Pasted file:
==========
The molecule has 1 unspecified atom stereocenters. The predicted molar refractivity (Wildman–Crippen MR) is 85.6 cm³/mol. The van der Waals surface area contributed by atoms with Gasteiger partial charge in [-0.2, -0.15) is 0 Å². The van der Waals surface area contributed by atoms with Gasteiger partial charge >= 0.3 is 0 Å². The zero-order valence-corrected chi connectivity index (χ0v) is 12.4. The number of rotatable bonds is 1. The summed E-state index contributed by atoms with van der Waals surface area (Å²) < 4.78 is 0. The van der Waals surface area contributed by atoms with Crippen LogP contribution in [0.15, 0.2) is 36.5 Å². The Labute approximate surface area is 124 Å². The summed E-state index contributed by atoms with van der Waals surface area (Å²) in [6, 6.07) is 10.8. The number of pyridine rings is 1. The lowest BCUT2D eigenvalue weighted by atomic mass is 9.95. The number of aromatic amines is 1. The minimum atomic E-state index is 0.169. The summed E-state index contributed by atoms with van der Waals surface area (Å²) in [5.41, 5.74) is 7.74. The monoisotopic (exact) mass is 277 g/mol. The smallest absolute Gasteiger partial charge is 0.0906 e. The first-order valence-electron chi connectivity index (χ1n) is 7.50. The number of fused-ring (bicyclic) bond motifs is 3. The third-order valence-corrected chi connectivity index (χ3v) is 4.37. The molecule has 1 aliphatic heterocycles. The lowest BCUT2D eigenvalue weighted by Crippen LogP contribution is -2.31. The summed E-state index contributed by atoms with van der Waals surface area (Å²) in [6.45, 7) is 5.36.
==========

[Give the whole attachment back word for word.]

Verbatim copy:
The molecule has 1 unspecified atom stereocenters. The predicted molar refractivity (Wildman–Crippen MR) is 85.6 cm³/mol. The van der Waals surface area contributed by atoms with Gasteiger partial charge in [-0.2, -0.15) is 0 Å². The van der Waals surface area contributed by atoms with Gasteiger partial charge >= 0.3 is 0 Å². The zero-order valence-corrected chi connectivity index (χ0v) is 12.4. The number of rotatable bonds is 1. The summed E-state index contributed by atoms with van der Waals surface area (Å²) < 4.78 is 0. The van der Waals surface area contributed by atoms with Crippen LogP contribution in [0.15, 0.2) is 36.5 Å². The Labute approximate surface area is 124 Å². The summed E-state index contributed by atoms with van der Waals surface area (Å²) in [6, 6.07) is 10.8. The number of pyridine rings is 1. The lowest BCUT2D eigenvalue weighted by atomic mass is 9.95. The number of aromatic amines is 1. The minimum atomic E-state index is 0.169. The summed E-state index contributed by atoms with van der Waals surface area (Å²) in [5.41, 5.74) is 7.74. The monoisotopic (exact) mass is 277 g/mol. The smallest absolute Gasteiger partial charge is 0.0906 e. The first-order valence-electron chi connectivity index (χ1n) is 7.50. The number of fused-ring (bicyclic) bond motifs is 3. The third-order valence-corrected chi connectivity index (χ3v) is 4.37. The molecule has 1 aliphatic heterocycles. The lowest BCUT2D eigenvalue weighted by Crippen LogP contribution is -2.31. The summed E-state index contributed by atoms with van der Waals surface area (Å²) in [6.45, 7) is 5.36.